Leaving the classroom and getting to experience all of Tennessee's wonders with peers from across the state is a once-in-a-lifetime experience, one Ledbetter hopes students will take advantage of. When asked what she would say to anyone unsure of whether Governor’s School might be for them, she said, “do it, do it, do it!”
“Even if you are unsure, there is absolutely no reason to not just go for it,” Ledbetter said. “You’re bound to find lots of people who have similar values but have a lot of different perspectives that will help you grow as a student and person.”
Tennessee students who want to be a part of Tennessee Governor’s School can visit Governor's Schools (tn.gov) for information. Student applications to the program must include nomination by a school counselor, recommendation letters from a humanities teacher and a science teacher, submission of grades, and an essay describing their interest and how they would apply to their college and career interests lessons from the program. Information about GSSETH is available at ETSU Governor's School Scientific Exploration of Tennessee Heritage, and applications for GSSETH will be accepted through Jan. 17, 2023.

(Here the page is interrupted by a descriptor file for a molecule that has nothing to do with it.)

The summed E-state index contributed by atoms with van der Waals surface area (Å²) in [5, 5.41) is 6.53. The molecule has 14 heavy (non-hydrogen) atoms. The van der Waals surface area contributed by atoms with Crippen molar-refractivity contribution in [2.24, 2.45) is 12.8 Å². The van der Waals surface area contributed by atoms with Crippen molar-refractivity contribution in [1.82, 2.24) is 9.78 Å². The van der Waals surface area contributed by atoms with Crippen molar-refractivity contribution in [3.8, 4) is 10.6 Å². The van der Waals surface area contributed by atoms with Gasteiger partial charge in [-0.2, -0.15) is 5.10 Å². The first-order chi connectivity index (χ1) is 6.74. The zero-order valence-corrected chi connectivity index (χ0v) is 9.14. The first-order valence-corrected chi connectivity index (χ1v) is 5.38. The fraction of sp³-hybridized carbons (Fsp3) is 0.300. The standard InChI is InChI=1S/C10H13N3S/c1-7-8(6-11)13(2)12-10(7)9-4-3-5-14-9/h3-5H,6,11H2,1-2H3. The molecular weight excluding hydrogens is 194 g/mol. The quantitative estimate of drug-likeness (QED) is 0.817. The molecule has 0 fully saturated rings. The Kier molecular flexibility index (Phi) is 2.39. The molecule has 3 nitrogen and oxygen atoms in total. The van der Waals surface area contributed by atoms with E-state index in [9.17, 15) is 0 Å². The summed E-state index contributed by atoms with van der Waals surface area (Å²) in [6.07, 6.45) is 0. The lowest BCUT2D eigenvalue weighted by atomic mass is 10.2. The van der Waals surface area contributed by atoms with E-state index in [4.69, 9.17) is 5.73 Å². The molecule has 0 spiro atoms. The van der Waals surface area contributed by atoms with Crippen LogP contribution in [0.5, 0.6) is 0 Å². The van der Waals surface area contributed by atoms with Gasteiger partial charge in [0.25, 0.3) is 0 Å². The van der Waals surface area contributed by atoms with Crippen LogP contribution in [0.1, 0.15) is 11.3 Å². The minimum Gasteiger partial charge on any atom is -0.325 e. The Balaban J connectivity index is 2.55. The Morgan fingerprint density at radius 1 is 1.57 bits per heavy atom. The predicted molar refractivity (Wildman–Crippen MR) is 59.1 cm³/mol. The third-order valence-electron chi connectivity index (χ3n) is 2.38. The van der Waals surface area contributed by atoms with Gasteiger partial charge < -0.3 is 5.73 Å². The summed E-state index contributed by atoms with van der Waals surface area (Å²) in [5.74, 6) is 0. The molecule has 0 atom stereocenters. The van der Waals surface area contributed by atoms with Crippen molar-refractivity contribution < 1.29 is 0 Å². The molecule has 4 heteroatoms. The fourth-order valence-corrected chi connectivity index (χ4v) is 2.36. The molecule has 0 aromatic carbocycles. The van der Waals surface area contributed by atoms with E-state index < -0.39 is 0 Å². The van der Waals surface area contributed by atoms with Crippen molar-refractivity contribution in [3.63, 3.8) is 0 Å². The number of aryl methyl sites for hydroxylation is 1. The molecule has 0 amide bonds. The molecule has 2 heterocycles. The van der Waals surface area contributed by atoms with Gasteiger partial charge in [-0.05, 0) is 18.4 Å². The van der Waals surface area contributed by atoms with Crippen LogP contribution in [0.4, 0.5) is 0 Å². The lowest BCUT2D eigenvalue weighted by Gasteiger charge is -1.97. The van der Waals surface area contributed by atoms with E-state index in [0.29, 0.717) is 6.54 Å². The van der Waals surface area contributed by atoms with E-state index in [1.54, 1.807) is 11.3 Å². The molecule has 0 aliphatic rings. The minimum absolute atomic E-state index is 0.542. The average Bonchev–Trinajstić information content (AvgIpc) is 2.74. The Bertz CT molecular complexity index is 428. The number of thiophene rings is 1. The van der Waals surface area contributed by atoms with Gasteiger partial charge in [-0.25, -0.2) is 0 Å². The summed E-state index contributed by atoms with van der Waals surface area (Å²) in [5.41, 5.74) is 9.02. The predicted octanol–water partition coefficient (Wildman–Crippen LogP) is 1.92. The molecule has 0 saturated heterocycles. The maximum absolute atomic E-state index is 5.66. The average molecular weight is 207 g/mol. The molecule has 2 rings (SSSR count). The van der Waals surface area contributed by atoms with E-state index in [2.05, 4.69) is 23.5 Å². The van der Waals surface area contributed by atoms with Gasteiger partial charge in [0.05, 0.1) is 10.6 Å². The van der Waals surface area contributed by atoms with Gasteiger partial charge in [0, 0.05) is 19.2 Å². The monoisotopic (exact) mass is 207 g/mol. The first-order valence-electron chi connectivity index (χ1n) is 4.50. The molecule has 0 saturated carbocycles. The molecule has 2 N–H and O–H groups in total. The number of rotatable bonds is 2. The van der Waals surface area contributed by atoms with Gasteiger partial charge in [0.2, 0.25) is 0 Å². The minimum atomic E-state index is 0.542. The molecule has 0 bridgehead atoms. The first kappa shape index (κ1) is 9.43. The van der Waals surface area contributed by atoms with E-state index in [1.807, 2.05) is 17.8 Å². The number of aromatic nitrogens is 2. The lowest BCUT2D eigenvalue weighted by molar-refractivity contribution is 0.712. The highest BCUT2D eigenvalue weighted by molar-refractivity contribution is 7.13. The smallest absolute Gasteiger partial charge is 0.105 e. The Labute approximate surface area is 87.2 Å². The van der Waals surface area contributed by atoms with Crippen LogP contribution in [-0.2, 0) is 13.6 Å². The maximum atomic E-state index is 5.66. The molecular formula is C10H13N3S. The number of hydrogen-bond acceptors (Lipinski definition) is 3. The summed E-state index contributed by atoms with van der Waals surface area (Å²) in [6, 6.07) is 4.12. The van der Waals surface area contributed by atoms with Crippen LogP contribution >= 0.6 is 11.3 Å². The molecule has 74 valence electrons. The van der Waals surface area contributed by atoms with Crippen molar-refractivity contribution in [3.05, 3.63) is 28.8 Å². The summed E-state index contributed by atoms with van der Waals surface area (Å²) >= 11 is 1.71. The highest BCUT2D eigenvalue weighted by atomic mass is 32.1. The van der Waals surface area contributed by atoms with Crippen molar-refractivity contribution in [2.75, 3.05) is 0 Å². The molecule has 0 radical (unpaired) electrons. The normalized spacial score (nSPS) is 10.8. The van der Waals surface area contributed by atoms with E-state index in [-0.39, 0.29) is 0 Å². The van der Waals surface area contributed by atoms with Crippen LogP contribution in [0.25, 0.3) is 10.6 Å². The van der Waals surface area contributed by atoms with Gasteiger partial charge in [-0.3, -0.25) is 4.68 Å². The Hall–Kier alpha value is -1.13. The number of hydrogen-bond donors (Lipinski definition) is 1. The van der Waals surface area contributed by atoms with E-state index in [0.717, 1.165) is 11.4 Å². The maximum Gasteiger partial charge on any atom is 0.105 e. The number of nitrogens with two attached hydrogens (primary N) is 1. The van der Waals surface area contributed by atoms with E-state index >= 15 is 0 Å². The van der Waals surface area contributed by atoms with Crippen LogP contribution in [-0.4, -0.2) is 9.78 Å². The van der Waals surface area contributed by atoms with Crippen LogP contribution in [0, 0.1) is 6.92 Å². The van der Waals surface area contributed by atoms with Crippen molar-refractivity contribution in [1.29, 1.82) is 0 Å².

Skylar Baker-Jordan is a graduate student at ETSU in Appalachian Studies, and a staff member of Appalachian Places. He is a contributing editor at 100 Days in Appalachia, and is a freelance writer whose work has appeared in several major news magazines.